19. Halligan

    Halligan Feeling the Heat

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    Southeastern Massachusetts
    I have a little 2000 watt Honda that has been a life saver. I didn't lose power during Sandy but after Irene I ran the genny for 3 days. While a whole house generator run on natural gas would be great I'm glad I have the little Honda. She sips fuel and is very quiet. The downside is I need to run extension cords around the house. I'm pretty OCD about maintenance on any gas powered thing I own and the Honda is no different. I change the oil frequently and run it every month or two. When exercising it I power my shop vac and vacum my truck so it runs under load.
  20. Shadow&Flame

    Shadow&Flame Minister of Fire

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    I try and keep at least 50 gallons of gas on hand at all times and rotate it thru the lawn equipment and autos every 6 months...
  21. FrankMA

    FrankMA Member

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    I always do a recon trip just after a major storm to be sure I'm not blocked in by downed trees and to see what effects the storm had on my area. Knowing if your local gas stations and food stores are fully functional or not has a bearing on how conservative one needs to be with their fuel/food supply.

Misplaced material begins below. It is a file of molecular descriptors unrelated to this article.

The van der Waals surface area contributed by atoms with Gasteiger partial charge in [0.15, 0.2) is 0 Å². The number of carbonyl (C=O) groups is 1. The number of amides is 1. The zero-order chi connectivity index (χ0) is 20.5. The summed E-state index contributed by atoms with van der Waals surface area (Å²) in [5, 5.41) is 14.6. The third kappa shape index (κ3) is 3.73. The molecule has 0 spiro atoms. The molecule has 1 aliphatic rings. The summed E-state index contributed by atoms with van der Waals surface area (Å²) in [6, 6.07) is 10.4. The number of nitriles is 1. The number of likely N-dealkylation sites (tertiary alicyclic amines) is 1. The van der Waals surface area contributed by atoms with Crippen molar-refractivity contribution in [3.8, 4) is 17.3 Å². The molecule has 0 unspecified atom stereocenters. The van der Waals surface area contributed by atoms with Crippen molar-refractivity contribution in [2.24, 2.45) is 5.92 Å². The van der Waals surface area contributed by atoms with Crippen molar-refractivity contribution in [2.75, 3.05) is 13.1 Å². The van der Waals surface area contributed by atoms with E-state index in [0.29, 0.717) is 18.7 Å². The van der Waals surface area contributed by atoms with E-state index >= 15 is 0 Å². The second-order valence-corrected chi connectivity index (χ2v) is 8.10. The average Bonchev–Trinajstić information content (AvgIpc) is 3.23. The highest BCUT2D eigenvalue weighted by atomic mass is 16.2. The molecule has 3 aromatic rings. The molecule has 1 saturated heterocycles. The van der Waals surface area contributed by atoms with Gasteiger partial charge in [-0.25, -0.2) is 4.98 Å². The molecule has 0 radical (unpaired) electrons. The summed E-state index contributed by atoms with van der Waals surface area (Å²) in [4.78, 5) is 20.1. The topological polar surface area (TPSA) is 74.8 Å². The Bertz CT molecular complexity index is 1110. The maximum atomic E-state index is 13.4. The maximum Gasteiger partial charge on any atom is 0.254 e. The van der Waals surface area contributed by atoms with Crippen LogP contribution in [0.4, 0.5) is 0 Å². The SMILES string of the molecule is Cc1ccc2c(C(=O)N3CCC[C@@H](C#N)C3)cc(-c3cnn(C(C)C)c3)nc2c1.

22. WellSeasoned

    WellSeasoned Guest

    I put about 48 hours on my new genny, changed the oil after 10 hours, then changed it again when the power came back on for storage. Best purchase besides for woodstove in a long time.
  23. firecracker_77

    firecracker_77 Minister of Fire

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    i bought a whole house generator last year. we have water issues and need to make sure our sump pumps operate when we lose power and it rains. i wouldn't be without one. comes on automatically when power is interupted. it was $3200 installed, but it is a small price to pay considering what a flood costs.
  24. Sprinter

    Sprinter Minister of Fire

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    1,892
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    Some thoughts: If you only are concerned about the essentials like fridge/freezer, some lights, computer, TV, etc, then a small gen is perfectly adequate. Like many others, I have a Honda 2000i inverter gen (actually 1600 watts continuous) which is great. It sips gas, starts right away, is quiet for a generator, and has enough power for those items, (although maybe not everything at once, depending). It's enough for many if not most furnace fans depending on size, you have to look at the surge requirements. There are other ones like Yamaha's. I am on a well with a submersible pump that takes a large surge, so I have about 135 gallons of water stored also. We have to be careful with water in an emergency. I just can't justify a big generator just to run a pump occasionally. Any water suggestions would be appreciated.